Overall, I rate this book a four out of five. This means that any Dragonlance fan should pick this book up, but needs to read Sanctuary prior to reading this book. Some great books to read prior to this series include Elven Nations Trilogy, Barbarians Trilogy, and War of Souls Trilogy, but this isn't a must.

Reviewer: Trampas Whiteman

Rating: Stars

Spoilers below!

Alliances is the second installment in the Elven Exiles series, by Paul Thompson and Tonya Cook. The story begins with the continuation of the story of the Lioness, who finds herself magically transported into Qualinesti. It is there that she finds that there are still elven refugees, many of which are being sold into slavery.

During this time, a new player enters the field, or rather a player we haven't seen in some time. Porthios returns, but in a fashion most unexpected. He has been horribly scarred by what should have been his death at the receiving end of a fire dragon's fiery breath weapon. Yet, for some reason, Porthios has survived, horribly scarred. His appearance is so horrific that he covers himself in bandages and a cloak, a living mummy of sorts. Yet his presence is so commanding that the other elves accept him as the Great Lord, who they have named Orexas.

Porthios is truly the star of this show. He has to contend with his own biases (or racism, if you prefer), as well as his inherent nobility. While much of that sticks with him, he has become a changed man, and he must address these issues towards the end of the book. I enjoyed reading of his physical trauma, and his connection to his new god (a surprising one at that, if indeed it is Zivilyn). Truly, Porthios has been reinvented for the current era.

There was mention of Silvanoshei in this book, which is good, as well as seeing Alhana finally accepting his death. I don't remember if Laurana was mentioned or not. However, Gilthanas' death in Price of Courage was never addressed. I would think this would be significant enough that Porthios would have known of it and been greatly affected.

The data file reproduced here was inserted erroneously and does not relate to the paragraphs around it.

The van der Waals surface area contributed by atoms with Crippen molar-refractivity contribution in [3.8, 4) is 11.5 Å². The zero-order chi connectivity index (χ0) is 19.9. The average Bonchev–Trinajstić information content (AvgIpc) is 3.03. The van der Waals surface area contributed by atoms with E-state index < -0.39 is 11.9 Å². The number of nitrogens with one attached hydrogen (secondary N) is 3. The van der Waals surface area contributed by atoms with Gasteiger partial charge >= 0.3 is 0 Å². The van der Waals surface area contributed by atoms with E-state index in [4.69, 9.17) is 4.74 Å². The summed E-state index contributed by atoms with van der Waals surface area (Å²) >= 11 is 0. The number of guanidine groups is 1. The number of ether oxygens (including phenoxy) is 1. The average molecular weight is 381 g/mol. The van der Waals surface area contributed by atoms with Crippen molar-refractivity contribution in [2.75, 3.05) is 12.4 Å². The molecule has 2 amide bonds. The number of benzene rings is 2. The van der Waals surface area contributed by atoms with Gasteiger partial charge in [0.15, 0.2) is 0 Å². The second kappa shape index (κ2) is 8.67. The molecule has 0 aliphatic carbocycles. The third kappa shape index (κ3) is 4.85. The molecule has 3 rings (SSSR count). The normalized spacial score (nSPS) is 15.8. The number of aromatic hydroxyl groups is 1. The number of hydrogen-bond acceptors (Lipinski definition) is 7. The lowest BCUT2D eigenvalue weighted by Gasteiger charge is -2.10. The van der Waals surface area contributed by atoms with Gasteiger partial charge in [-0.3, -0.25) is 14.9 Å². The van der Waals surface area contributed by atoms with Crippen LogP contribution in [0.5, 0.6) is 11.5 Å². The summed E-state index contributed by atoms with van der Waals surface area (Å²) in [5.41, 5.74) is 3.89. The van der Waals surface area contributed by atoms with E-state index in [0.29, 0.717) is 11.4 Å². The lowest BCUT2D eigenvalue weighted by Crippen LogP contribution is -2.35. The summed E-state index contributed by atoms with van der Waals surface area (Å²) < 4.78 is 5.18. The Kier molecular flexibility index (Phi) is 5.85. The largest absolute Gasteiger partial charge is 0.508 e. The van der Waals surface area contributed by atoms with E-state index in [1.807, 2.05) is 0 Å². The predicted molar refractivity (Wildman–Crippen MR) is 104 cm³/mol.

There is one minor continuity error that states that he was burned during the War of Souls, when in fact it was the Chaos War as seen in The Puppet King. As the story reads, it feels like little time has gone on at all. How would Porthios' character be different if over 40 years had passed since his scarring?

Alhana Starbreeze also returns, as do many elven notables. I found that Alhana was played up perfectly, an elven noble, yet one who isn't afraid to jump into action. Though I liked Alhana, I have to say that the Lioness fell a little flat for me in this book. She had moments of tenacity and ferocity, but that didn't seem to stick with her throughout the book.

Where the book falls short for me is in the plot. The Khurish elves cross the desert to Inath-Wakenti and are harassed by nomads. The elves in Qualinesti form a rebellion, circle the Lake of Death, and get some griffons. Everyone goes into Inath-Wakenti. There was no extrapolation on what lies in Inath-Wakenti. Prince Shobbat undergoes a transformation, but this particular story arc wasn't developed fully.

My only other quibble with this book is, again, with the writing style. With my Sanctuary review, I noted how Thompson and Cook went back and forth between actual dialogue and talking about what someone said. This happens in this book as well. In one point, one of the characters said something, then it was mentioned how another character made a great speech, but we never got to read what the speech was! I would think the authors would spend more time extrapolating in order to build up the emotion in the reader. I understand that this is the authors' writing style, and perhaps this is an overly-critical point on my part, but I find that the style does not work for me.

Truthfully, I felt that this book and Sanctuary could have been combined into a single novel that would have been tighter, quicker-paced, and more interesting. Alliances was a good read, and an improvement over Sanctuary, though it seemed to not take the story forward like it should have.